Stretching 30km south past the town of Beaune to Cheilly-lès-Maranges, the Côte de Beaune has a more expansive feel and gentler slopes than the Côte de Nuits. Its finest Chardonnays are characterised by an incomparable intensity and complexity, while its Pinot Noirs generally have softness and finesse as their calling cards. The best reds come from Beaune, Pommard and Volnay, and the powerful Grand Cru of Corton.

As in the Côte de Nuits, the fragmentation of the Côte de Beaune's vineyards brings the single biggest hurdle for any wine lover, namely the unpredictability of its wine. The human factor is paramount, and sadly too many lazy or unscrupulous growers and merchants have produced disappointing wines from some of the region's greatest names, while their more talented and quality-minded neighbours craft exquisite examples from the same terroir. Happily, quality is now higher than it has ever been here and organic and biodynamic methods are increasingly popular – especially amongst the younger generation.

Wines labeled `Beaune' come from the appellation adjoining the town while those labeled Côte de Beaune (red or white) emanate from a group of vineyards on the hill above. Côte de Beaune Villages is a red wine that can be made from a number of lesser, named villages in the region, while Hautes-Côtes de Beaune (mostly red) is produced from vineyards in the hills to the west of the appellation, divided in two by St Romain. These tend to be light yet often fine wines, especially in hot years like 2003 and 2005.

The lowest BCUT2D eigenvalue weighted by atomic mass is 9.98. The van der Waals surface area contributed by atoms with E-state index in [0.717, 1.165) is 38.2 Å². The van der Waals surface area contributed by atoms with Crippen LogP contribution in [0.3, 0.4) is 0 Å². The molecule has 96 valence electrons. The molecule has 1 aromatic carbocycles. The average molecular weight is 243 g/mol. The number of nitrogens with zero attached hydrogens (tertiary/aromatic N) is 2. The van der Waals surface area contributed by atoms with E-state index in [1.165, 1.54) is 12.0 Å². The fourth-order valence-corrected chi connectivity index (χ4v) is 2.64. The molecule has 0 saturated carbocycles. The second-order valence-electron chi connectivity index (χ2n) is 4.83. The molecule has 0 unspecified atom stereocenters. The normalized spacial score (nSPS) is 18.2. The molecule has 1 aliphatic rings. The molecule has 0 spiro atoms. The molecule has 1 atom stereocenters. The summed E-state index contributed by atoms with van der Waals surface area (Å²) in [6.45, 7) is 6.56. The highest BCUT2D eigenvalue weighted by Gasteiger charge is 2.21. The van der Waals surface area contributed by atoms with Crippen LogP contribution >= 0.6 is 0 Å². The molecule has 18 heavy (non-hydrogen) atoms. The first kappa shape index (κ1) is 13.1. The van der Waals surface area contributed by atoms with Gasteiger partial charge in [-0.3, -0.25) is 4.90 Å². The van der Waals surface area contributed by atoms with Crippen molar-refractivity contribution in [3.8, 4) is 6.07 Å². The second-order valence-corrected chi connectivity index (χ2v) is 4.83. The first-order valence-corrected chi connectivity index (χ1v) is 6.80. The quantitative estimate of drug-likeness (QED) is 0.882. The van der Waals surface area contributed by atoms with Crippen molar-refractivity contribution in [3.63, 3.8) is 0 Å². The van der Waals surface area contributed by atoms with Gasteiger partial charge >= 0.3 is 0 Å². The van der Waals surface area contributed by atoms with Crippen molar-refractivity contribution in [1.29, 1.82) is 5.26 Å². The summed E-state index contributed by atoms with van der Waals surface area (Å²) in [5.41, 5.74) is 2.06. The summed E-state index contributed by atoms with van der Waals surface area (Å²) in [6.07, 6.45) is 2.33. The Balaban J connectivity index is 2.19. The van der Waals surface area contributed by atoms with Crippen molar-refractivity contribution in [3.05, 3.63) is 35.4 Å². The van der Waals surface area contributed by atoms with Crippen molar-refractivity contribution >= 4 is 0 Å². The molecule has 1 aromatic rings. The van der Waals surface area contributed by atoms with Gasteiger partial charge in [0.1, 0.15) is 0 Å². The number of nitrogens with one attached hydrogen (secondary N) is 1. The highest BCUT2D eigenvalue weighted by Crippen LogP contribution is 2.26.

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Pinot Noir

Pinot Noir

Pinot Noir is probably the most frustrating, and at times infuriating, wine grape in the world. However when it is successful, it can produce some of the most sublime wines known to man. This thin-skinned grape which grows in small, tight bunches performs well on well-drained, deepish limestone based subsoils as are found on Burgundy's Côte d'Or.

Pinot Noir is more susceptible than other varieties to over cropping - concentration and varietal character disappear rapidly if yields are excessive and yields as little as 25hl/ha are the norm for some climats of the Côte d`Or.

Because of the thinness of the skins, Pinot Noir wines are lighter in colour, body and tannins. However the best wines have grip, complexity and an intensity of fruit seldom found in wine from other grapes. Young Pinot Noir can smell almost sweet, redolent with freshly crushed raspberries, cherries and redcurrants. When mature, the best wines develop a sensuous, silky mouth feel with the fruit flavours deepening and gamey "sous-bois" nuances emerging.

The best examples are still found in Burgundy, although Pinot Noir`s key role in Champagne should not be forgotten. It is grown throughout the world with notable success in the Carneros and Russian River Valley districts of California, and the Martinborough and Central Otago regions of New Zealand.